By Echo Wang
(Reuters) - Quanergy Systems Inc, a supplier of self-driving car technology, is nearing a deal to go public through a merger with Chinese blank-check acquisition firm CITIC Capital Acquisition Corp, people familiar with the matter said on Monday.
Quanergy would be the latest company developing LiDAR technology - which uses laser beams to help generate a three-dimensional map of the road - to turn to a so-called special purpose acquisition company (SPAC) to go public.
Others that have done so include Peter Thiel-backed Luminar Technologies Inc and AEye.
The SPAC deal would value Quanergy at $1.1 billion and could be announced as early as this week, the sources said.
The sources requested anonymity because the negotiations are confidential. Quanergy and CITIC did not immediately respond to requests for comment.
CCAC raised around $240 million in an IPO on the New York Stock Exchange in February 2020. It is sponsored by CITIC Capital Holdings Limited, which is backed by CITIC Group, China’s largest investment conglomerate.
The company was preparing to file for clearance of the deal with the Committee on Foreign Investment in the United States (CFIUS), a national security panel that scrutinizes foreign investment, according to one of the sources.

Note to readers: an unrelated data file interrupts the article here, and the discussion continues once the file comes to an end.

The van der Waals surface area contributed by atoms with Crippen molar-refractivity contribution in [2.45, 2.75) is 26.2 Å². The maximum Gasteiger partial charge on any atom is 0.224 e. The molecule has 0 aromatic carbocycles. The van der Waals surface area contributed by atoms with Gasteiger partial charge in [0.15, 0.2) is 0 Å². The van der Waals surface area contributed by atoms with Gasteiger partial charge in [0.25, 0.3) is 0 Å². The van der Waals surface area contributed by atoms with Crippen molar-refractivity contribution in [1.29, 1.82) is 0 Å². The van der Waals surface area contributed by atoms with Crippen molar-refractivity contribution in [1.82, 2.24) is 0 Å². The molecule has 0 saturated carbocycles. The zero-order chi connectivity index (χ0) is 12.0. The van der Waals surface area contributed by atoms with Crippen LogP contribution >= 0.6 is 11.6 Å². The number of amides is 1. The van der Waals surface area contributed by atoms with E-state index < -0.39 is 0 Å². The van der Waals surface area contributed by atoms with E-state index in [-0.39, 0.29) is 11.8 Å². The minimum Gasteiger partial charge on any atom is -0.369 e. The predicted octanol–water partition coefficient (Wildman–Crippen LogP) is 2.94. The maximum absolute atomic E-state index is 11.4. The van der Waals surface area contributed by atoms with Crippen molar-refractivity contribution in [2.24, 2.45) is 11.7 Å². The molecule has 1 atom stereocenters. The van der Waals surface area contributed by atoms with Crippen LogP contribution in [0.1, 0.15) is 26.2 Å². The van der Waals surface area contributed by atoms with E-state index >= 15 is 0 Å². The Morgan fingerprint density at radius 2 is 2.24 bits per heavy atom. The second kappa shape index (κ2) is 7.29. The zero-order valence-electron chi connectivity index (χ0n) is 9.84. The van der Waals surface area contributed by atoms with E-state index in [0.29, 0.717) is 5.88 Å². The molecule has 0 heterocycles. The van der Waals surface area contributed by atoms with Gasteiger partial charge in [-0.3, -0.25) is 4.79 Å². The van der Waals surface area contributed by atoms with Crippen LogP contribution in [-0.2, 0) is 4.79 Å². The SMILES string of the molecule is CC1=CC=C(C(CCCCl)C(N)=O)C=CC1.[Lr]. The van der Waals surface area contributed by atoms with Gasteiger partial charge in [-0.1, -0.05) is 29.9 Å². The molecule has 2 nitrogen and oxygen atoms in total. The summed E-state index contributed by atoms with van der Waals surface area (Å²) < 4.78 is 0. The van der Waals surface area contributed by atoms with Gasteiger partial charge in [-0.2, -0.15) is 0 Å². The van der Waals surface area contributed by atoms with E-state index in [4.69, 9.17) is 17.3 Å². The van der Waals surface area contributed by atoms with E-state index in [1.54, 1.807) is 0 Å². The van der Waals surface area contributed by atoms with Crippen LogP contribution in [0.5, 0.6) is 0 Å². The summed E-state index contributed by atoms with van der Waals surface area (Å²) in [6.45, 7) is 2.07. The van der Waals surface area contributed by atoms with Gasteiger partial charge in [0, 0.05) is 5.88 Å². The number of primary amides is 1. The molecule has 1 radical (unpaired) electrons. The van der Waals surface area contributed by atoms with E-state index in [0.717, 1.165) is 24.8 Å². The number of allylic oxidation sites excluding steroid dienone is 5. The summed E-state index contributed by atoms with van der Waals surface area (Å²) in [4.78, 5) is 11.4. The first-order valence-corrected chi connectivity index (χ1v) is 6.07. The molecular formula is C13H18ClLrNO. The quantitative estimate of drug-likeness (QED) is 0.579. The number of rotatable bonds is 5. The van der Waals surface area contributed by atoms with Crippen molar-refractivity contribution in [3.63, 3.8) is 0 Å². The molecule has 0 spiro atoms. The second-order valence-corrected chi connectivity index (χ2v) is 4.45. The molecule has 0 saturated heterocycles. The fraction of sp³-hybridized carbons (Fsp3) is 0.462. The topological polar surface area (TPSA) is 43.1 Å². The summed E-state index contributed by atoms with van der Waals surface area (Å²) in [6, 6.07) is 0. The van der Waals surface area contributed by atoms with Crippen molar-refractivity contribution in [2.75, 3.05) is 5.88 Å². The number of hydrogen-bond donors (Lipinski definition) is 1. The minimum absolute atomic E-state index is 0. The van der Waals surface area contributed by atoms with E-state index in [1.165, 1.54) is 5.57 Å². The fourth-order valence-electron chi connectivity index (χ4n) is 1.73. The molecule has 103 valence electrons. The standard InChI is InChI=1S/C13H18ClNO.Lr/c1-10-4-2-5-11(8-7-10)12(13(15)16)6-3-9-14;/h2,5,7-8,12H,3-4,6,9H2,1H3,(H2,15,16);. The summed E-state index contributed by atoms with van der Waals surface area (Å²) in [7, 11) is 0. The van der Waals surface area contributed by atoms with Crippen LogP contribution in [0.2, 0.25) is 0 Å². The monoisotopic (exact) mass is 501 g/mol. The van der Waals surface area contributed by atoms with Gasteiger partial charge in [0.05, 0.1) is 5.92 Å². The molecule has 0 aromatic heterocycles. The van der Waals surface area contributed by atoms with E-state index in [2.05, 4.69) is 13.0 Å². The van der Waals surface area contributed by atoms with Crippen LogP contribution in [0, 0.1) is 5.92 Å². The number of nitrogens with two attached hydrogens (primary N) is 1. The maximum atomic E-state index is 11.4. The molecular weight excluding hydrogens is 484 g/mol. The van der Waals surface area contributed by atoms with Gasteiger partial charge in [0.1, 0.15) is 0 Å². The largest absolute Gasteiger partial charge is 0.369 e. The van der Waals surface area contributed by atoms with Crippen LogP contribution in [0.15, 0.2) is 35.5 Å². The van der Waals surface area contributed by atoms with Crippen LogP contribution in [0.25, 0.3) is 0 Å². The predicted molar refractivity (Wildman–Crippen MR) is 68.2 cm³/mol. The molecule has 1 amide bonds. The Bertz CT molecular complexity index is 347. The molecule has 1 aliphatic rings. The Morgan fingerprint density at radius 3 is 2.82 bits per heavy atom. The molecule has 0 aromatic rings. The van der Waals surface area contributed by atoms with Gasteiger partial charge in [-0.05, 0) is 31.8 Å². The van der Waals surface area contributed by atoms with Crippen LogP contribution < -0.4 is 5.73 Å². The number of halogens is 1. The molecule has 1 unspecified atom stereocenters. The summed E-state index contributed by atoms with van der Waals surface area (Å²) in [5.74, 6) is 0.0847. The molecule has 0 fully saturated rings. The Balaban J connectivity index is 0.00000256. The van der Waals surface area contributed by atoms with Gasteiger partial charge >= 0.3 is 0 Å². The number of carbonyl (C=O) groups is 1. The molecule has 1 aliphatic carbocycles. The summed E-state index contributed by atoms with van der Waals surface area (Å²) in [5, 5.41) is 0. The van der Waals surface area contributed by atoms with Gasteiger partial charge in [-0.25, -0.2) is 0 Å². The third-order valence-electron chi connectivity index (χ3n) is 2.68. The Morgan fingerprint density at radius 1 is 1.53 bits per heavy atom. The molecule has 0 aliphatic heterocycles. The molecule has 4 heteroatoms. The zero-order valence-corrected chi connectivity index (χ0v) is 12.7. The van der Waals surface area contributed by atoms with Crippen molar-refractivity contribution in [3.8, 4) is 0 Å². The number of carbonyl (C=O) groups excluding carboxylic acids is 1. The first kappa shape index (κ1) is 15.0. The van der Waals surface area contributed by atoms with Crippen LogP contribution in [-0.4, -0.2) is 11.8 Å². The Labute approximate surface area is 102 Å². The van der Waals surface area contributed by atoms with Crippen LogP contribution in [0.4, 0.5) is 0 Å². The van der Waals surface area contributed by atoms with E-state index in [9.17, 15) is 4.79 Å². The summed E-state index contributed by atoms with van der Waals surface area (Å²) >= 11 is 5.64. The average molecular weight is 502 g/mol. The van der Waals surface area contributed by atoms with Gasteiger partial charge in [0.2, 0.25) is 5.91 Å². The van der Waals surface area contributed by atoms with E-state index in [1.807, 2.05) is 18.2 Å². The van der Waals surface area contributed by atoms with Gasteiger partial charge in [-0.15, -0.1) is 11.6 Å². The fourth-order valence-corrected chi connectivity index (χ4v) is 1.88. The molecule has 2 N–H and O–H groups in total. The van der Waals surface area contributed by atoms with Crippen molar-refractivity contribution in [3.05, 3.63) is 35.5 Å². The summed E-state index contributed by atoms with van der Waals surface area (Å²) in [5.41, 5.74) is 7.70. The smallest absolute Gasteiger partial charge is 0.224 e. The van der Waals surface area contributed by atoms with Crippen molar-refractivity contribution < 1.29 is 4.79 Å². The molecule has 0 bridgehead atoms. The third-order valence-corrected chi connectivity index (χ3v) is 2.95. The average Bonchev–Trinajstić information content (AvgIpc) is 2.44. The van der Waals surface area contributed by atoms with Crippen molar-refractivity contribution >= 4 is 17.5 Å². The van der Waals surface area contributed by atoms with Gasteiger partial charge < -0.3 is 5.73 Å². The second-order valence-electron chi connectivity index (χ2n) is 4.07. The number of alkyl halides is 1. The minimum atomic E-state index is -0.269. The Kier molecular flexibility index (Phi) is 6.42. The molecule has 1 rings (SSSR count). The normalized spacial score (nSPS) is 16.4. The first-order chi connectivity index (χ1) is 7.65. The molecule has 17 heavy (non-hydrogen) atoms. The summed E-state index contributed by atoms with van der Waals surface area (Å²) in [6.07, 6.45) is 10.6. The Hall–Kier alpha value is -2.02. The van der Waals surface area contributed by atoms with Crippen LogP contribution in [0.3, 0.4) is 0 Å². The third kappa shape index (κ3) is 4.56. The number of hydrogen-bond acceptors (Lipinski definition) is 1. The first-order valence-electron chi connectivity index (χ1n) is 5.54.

Quanergy expects CFIUS would greenlight the deal because CITIC would keep its stake in the company below 10%, and Quanergy was not engaged in the recording of any personal driver data, the source added.
No Quanergy shareholder would sell shares in the deal. Net cash proceeds held by the combined company were estimated to be about $278 million, according to the sources. They would be used to fund its operational growth and for general corporate purposes.
Quanergy shareholders would own about 72% of the combined company, while SPAC shareholders would own around 20%, with most of the remainder going to outside investors.
Founded in 2012, Quanergy is based in Sunnyvale, California. The company has said it is the only major LiDAR provider to use Optical Phased Array technology, which reduces movable parts and therefore is better for the requirements of the automotive industry.
(Reporting by Echo Wang in Asheville, North Carolina; Editing by Stephen Coates)